General Motors celebrated 60 years of the Corvette by rolling out its newest model at the International Auto Show in Detroit in January.
The latest Corvette, referred to as “C7” by enthusiasts, represents the seventh generation of the car released by the automaker and the first since 2005 when the sixth-generation Z06 was released.
Over the decades, the Corvette has earned its reputation as America’s sports car through continual refinement and engineering and technological advances.
The first Corvette was introduced at New York City’s Waldorf Astoria hotel in January 1953 during the GM Motorama. The first-generation (C1) Corvette boasted an allfiberglass body. Over the years, it has evolved into a more durable carbon fiber body.
During those first three years, the automaker used the stalwart Chevy inline-six engine, dubbed “Blue Flame.” Chevy’s Small Block V8, was introduced in the car’s fourth year of production and has remained the standard engine of the Corvette for 57 years. The first-generation (produced from 1953 to 1962) was the first mass-produced car featuring an all-fiberglass body. It boasted dual round tail lamps and a dual- cockpit-style interior.
The second-generation (1963-1967), dubbed the Stingray, represented a more revolutionary design. It was based on a design that allowed a lower center of gravity and lower, sportier seating position. It also sported the landmark “split rear window.” The C2 also introduced retractable headlamps, which would remain a signature of the car for the next 40-plus years.
The third generation of the Corvette was the longest running. It ran from 1968 to 1982. It, too, was labeled the Sting Ray, but was now two separate words. The C3 was known for its aggressive styling, especially its blistered fender and long dash-to-axle design. The C3 Corvette was one of the most popular generations ever, setting an annual sales record in 1979 of over 58,000 vehicles.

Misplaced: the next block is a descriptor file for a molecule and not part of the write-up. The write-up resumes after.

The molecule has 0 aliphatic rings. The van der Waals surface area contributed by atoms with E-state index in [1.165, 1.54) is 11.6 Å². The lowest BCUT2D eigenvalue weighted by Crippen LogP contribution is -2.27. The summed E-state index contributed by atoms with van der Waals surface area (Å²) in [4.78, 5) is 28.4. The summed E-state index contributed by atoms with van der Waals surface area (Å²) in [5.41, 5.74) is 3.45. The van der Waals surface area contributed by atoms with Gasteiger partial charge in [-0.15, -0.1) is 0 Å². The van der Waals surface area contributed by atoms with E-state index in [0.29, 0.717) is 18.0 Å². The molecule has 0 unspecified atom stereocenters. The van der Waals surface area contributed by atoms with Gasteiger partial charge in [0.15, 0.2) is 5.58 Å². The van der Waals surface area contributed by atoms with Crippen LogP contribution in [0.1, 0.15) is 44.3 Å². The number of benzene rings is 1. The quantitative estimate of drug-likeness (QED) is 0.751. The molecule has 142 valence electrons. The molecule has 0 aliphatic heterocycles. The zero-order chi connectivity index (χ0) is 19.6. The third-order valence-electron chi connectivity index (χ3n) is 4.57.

The fourth generation (1983-1996) ‘Vette included advancements in technology and design and manufacturing techniques. The C4 boasted a “backbone” frame structure and sleeker body. It also was the first to have an electroluminescent instrument panel with digital readouts.
The fifth generation (1997-2004) offered big changes to the Corvette. Not only was it roughly 100 pounds lighter than the C4, it also contained a higher plastic content than ever before. The engine (LS1 small block) featured an aluminum cylinder block and aluminum heads to make it 10 pounds lighter than its predecessors.
The sixth generation (2005-2013) was the first to lose its signature retractable headlamps and replace them with fixed ones. The move was made to reduce weight and aerodynamic drag. The C6 was the introduction of the Z06, which had a higher power-toweight ratio than most sports cars on the market. It has a curb weight of less than 3,200 pounds. In 2009, the ZR1 was released and included the same carbon fiber body parts and aluminum chassis as the Z06.
The new 2014 C7 model is slightly longer than the C6 Corvette and includes a wider stance. Its frame has also been changed from steel to aluminum to reduce weight.
This latest model includes distinctive headlights, a new Gen V small block V8 engine and square rear taillights instead of round ones.
While the Corvette has continued to evolve over the last 60 years, some elements have remained the same. All Corvettes have been two-seat sports cars with a front engine and driving rear wheels, they’ve always featured bodies made of composite materials, the small-block V8 has been standard for 57 years, and the Corvette has been used to test new technologies for other GM vehicles.
All the improvements in technology and performance over the generations have led to the car we see today, the seventh-generation Stingray.
Content provided coutesy of Detroit Auto Scene. For more automotive news visit detroitautoscene.com.